Thursday, June 08, 2006

What does a PM do

A colleague of mine and my self came to discuss what a project manager
actually does during a day. It turned out to be and interesting

I work in a large IT-organisation but it is fairly matured when it comes
to project and all the co-workers are used to that we have a large
number of simultaneously ongoing projects. There are not many at work
who questions the being or not being of a project manager, which is
good. But I have learned that there is many other who have a different
situation and that the role a project manager often is questioned; ?what
do you actually do, do you have the mandate to decide this, I?m not
reporting to you, etc?? This is for me strange and is just a sign of an
immature organization that do not see the benefits of running projects.
All roles in an organization has it?s own challenges and can be more or
less demanding but I can not think of a more complex and demanding role
than a project manager.

So? What does a PM do?

We lead, manage, follow up, make new plans, escalate, coach and many
other things. Yes, we do all those things but what we do more than
anything is to communicate. That is, for me, the primary task for us. We
can produce all the plans in the world if we not are able to communicate
them in a proper way. I often say to my fiancée (which is not in the
IT-industry) that I?m in a lot of meetings, talk in the phone or write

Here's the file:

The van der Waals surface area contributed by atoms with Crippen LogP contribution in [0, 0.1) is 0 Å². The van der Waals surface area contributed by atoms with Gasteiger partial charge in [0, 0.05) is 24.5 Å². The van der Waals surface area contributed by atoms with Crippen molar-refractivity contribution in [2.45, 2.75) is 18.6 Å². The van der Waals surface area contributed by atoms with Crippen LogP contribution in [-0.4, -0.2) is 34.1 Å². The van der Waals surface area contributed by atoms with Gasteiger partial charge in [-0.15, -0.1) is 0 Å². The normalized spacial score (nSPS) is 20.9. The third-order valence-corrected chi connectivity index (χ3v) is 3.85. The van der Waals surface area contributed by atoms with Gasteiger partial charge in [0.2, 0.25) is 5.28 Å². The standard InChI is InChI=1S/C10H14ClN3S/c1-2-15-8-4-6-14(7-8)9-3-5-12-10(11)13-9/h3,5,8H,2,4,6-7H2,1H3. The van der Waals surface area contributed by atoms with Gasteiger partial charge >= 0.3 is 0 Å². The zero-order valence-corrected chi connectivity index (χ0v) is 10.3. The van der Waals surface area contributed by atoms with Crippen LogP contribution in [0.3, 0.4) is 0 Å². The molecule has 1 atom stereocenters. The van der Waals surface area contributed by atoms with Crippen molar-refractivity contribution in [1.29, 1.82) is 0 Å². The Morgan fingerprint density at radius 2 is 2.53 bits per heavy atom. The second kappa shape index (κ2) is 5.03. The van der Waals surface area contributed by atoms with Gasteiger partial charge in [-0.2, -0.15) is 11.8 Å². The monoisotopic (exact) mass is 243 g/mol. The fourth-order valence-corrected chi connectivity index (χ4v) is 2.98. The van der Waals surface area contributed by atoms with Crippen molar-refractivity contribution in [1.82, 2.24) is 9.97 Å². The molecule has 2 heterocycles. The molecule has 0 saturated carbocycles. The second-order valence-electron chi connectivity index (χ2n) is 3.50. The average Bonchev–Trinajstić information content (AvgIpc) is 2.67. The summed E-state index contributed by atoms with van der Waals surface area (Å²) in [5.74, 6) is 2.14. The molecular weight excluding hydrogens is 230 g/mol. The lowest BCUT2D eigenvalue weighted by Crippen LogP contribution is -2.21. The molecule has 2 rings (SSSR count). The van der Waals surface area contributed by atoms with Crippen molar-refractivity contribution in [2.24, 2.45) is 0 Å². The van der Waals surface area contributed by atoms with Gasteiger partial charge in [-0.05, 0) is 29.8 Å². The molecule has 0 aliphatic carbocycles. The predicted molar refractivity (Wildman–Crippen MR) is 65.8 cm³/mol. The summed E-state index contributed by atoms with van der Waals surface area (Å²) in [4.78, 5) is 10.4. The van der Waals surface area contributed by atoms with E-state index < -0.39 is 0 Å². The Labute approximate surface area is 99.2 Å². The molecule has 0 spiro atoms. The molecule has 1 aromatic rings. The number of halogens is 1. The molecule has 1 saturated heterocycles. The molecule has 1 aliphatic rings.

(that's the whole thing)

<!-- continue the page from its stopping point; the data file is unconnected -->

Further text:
emails. That is for me about communication and communication is not at
all an easy thing to do. At the same time say to a coworker that he
needs to shape up and also keep his motivation is a trick? But
nevertheless is communication our most important mean for an PM to be
able to deliver.
I write a weekly information mail to all project members and key
stakelholders in the project. This has turned out to be very good and it
is worth the hour it takes to write.

Remember to communicate! But also think about that quantity is
not always better than quality.

Recommended books about the topic;

A Guide to the Project Management Body of Knowledge (PMBOK® Guide) - Third Edition, Paperback


Saturday, June 03, 2006

Goals and vision

Wow…what a week!
I started the week by flying abroad just over the day, which meant an extremely long day. Then we had a steering committee meeting on Wednesday in the 3rd party project. We have top managers in that steering committee so it is a bad place and time to “screw up”. My self and my colleague did a good SC-meeting, but we could have been better prepared. Need to improve until next meeting in August! The IT-organisation is delivering a service to the business-organisation for this service and we have the system in production for 10 countries. The project is proceeding to plan for coming countries and the maintenance-teams needs to secure the daily production. Our IT-organisation has the 1st and 2nd line support and the supplier of the system has the 3rd line-support. So, to be able to secure high service-level to our business there are four different entities that needs to collaborate; The Project, The Maintenance-team, Operations and the Supplier. The true, but sad, fact is that this is not working at all today. The service-level is low and the business is fed up with all the problems regarding downtime and bad performance. One of the IT managers in the SC asked me what I thought we should do about this and I was not prepared for this question even though I knew that the topic was going to be discussed. I thought about this issue later on and came to the conclusion that common objectives, goals and vision is crucial when different teams should work together. This is especially important when it comes to larger projects or programs. Continue to repeat the vision and goals for the project over the time in the project. People tend to forget.